• He ended up deciding that he did want to get the vaccine, and I'm fairly certain now that I do too. But I am also quite sure that no one who's vehemently anti-vaccine in general is going to have their mind changed by this, because that particular debate really falls into the religious-war category by now. But I hope that even the anti-vaccine people will read over this info, because quite apart from the is-the-vaccine-safe issue, there's a lot of valuable information about the disease itself.

  • All that said, while most of me wants to thank my friend for doing all this research and making it available for me to link to, part of me wants to smack him for not citing sources more specifically. I know him well enough to trust his research, but other people on my friends list who click through to this may not. But then, he originally wrote these posts as e-mails to a small handful of friends, not to put on the web, so they weren't originally intended for a wide audience. He only posted them his LJ after I asked if I could repost some of his info.

  • One last note: from my perspective the most important issue in all this is not so much whether people should get themselves and/or their kids vaccinated - that's a personal choice - but becoming informed about the disease and taking it seriously.

    In particular, knowing that the warning signs that could indicate a severe infection, and when to get medical help. Because in those cases, survival is very strongly correlated with getting them into the hospital fast. Seriously, this thing can go from ordinary flu symptoms to total respiratory failure in 24 hours. If you or someone you're caring for has it and is having any sort of trouble breathing, or running a very high fever, go to the ER. Now. Do not delay, do not hope it gets better on its own, just fucking do it. Because while not every instance of difficulty breathing may be an indicator of impending respiratory failure, a significant proportion are, and this is not something to fuck around with. Getting into the hospital and onto a respirator is the only thing that will keep you alive if it does go that route, and how fast you do it may be literally a life or death decision.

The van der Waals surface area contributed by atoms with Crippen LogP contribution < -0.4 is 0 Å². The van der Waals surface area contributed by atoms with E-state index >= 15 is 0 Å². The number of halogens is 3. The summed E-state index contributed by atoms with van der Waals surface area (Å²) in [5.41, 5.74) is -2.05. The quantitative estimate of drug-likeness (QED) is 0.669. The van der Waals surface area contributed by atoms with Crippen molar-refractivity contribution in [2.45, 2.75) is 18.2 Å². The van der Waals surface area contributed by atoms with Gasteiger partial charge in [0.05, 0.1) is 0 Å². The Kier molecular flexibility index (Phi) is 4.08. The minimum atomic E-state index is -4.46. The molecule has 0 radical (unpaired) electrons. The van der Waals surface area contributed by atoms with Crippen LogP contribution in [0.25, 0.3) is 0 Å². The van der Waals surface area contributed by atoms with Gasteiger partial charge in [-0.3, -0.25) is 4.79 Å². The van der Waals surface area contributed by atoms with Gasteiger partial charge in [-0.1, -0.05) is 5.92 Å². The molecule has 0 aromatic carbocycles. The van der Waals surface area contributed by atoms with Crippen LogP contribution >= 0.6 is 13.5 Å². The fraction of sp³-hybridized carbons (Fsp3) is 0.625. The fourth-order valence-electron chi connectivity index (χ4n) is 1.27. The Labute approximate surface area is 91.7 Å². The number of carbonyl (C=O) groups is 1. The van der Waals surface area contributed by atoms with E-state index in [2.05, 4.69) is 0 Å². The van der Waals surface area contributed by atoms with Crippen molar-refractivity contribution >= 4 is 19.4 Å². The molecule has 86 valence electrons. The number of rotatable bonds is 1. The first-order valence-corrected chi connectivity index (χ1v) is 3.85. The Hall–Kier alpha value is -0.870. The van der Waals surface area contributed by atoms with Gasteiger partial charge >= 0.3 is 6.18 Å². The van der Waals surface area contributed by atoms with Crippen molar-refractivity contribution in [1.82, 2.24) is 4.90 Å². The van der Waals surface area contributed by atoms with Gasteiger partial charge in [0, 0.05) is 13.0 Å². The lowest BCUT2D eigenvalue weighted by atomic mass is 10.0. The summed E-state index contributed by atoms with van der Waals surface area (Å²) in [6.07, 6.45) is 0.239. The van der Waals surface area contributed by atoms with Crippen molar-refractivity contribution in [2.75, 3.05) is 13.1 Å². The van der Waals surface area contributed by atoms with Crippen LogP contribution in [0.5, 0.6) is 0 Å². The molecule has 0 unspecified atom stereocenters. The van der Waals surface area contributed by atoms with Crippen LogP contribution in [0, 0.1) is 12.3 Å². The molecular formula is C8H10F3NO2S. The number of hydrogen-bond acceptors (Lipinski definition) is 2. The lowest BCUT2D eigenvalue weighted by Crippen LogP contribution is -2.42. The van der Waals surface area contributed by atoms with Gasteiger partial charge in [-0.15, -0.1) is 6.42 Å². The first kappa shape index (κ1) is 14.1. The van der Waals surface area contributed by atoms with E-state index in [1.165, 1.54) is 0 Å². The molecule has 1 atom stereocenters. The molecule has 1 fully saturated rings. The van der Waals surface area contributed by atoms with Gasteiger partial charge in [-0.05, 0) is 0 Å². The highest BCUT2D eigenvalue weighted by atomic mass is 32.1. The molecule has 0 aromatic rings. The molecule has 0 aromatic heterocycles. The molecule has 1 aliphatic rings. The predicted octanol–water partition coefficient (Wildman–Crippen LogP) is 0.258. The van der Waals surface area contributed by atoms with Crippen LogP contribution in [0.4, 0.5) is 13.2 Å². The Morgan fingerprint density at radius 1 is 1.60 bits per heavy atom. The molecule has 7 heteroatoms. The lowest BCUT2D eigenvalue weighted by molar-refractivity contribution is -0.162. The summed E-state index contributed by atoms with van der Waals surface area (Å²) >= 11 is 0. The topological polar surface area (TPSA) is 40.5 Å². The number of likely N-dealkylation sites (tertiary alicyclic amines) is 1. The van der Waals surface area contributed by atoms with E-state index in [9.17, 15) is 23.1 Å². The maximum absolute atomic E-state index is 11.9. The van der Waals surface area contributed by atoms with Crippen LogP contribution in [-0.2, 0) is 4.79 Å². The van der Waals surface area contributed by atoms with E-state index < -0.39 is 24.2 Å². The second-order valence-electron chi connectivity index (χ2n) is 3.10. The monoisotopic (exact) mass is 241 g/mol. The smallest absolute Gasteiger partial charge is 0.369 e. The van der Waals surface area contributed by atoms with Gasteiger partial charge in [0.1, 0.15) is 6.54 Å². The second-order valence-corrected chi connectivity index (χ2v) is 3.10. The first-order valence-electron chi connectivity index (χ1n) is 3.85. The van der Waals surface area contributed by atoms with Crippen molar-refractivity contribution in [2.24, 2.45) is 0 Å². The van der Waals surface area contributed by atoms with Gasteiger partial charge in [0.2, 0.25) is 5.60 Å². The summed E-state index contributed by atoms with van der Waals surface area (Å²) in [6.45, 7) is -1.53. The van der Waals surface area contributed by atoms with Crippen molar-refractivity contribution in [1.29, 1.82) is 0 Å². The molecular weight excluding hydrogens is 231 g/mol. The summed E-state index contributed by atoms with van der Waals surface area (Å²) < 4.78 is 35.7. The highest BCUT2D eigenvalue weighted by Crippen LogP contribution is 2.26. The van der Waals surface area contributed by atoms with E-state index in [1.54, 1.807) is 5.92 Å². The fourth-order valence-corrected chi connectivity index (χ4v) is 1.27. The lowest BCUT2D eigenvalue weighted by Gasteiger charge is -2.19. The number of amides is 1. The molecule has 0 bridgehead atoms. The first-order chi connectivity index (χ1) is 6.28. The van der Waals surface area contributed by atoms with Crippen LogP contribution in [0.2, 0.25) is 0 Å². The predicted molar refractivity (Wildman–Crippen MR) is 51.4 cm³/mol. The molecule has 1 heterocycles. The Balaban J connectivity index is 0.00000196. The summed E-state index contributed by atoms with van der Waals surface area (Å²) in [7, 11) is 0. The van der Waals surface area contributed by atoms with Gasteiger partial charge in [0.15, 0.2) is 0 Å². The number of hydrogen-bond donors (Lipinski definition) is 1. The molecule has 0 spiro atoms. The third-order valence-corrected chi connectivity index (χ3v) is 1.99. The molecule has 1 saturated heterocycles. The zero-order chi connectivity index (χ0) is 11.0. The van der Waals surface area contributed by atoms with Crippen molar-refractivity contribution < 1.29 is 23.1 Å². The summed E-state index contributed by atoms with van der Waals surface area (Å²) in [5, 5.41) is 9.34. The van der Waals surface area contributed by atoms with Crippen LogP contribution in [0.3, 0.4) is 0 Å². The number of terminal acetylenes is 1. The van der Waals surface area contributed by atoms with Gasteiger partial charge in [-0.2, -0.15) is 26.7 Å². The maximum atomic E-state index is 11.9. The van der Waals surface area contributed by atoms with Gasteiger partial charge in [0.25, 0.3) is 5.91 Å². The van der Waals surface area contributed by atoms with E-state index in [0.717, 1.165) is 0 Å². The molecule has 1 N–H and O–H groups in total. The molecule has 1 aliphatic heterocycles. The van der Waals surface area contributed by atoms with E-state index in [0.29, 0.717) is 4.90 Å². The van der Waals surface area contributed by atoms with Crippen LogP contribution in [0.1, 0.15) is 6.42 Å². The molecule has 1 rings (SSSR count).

Having gotten that out of the way, on to [livejournal.com profile] oxystat's info:Edited to add one more comment: any references in the posts to "here", "in this country", "in this province", etc. mean Canada and Ontario respectively. One of the hazards of making information originally written for a small handful of locals available to a wider audience is geographical ambiguity.
misslynx: (Default)
Came across this via another web site today:

Woman's Shattered Life Shows Ground Beef Inspection Flaws

Those of you who eat meat, particularly in ground form, might want to think about having it ground for you instead of buying it in pre-processed form... No, that's probably not 100% safe either (nothing is these days, veggies included), but it does sound like ground meat has a much higher risk of being contaminated with something horrible than most things do.